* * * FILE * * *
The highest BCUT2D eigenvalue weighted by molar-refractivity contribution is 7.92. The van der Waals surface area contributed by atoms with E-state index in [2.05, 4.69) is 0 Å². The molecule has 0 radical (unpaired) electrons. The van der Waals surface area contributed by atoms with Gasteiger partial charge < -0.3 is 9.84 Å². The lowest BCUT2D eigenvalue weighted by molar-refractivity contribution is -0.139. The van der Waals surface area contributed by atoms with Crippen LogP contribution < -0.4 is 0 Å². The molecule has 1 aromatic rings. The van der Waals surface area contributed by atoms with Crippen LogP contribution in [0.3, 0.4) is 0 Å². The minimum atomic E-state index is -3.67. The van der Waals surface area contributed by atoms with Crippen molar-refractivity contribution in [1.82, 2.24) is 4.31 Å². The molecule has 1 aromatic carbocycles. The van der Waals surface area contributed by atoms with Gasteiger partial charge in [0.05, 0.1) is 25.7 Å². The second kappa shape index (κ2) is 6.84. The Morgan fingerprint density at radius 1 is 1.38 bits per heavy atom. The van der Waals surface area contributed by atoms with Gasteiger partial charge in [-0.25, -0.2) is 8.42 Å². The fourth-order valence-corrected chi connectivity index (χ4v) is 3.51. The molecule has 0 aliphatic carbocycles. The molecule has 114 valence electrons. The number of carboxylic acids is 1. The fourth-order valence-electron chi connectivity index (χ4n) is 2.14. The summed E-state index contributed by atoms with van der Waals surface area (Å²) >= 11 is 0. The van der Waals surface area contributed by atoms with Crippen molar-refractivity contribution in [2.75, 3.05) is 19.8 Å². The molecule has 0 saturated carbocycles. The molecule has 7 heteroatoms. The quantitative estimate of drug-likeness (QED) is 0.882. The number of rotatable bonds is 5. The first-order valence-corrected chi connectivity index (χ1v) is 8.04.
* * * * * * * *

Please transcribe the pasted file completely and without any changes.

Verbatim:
The highest BCUT2D eigenvalue weighted by molar-refractivity contribution is 7.92. The van der Waals surface area contributed by atoms with E-state index in [2.05, 4.69) is 0 Å². The molecule has 0 radical (unpaired) electrons. The van der Waals surface area contributed by atoms with Gasteiger partial charge < -0.3 is 9.84 Å². The lowest BCUT2D eigenvalue weighted by molar-refractivity contribution is -0.139. The van der Waals surface area contributed by atoms with Crippen LogP contribution < -0.4 is 0 Å². The molecule has 1 aromatic rings. The van der Waals surface area contributed by atoms with Crippen LogP contribution in [0.3, 0.4) is 0 Å². The minimum atomic E-state index is -3.67. The van der Waals surface area contributed by atoms with Crippen molar-refractivity contribution in [1.82, 2.24) is 4.31 Å². The molecule has 1 aromatic carbocycles. The van der Waals surface area contributed by atoms with Gasteiger partial charge in [0.05, 0.1) is 25.7 Å². The second kappa shape index (κ2) is 6.84. The Morgan fingerprint density at radius 1 is 1.38 bits per heavy atom. The van der Waals surface area contributed by atoms with Gasteiger partial charge in [-0.25, -0.2) is 8.42 Å². The fourth-order valence-corrected chi connectivity index (χ4v) is 3.51. The molecule has 0 aliphatic carbocycles. The molecule has 114 valence electrons. The number of carboxylic acids is 1. The fourth-order valence-electron chi connectivity index (χ4n) is 2.14. The summed E-state index contributed by atoms with van der Waals surface area (Å²) >= 11 is 0. The van der Waals surface area contributed by atoms with Crippen molar-refractivity contribution in [2.75, 3.05) is 19.8 Å². The molecule has 0 saturated carbocycles. The molecule has 7 heteroatoms. The quantitative estimate of drug-likeness (QED) is 0.882. The number of rotatable bonds is 5. The first-order valence-corrected chi connectivity index (χ1v) is 8.04.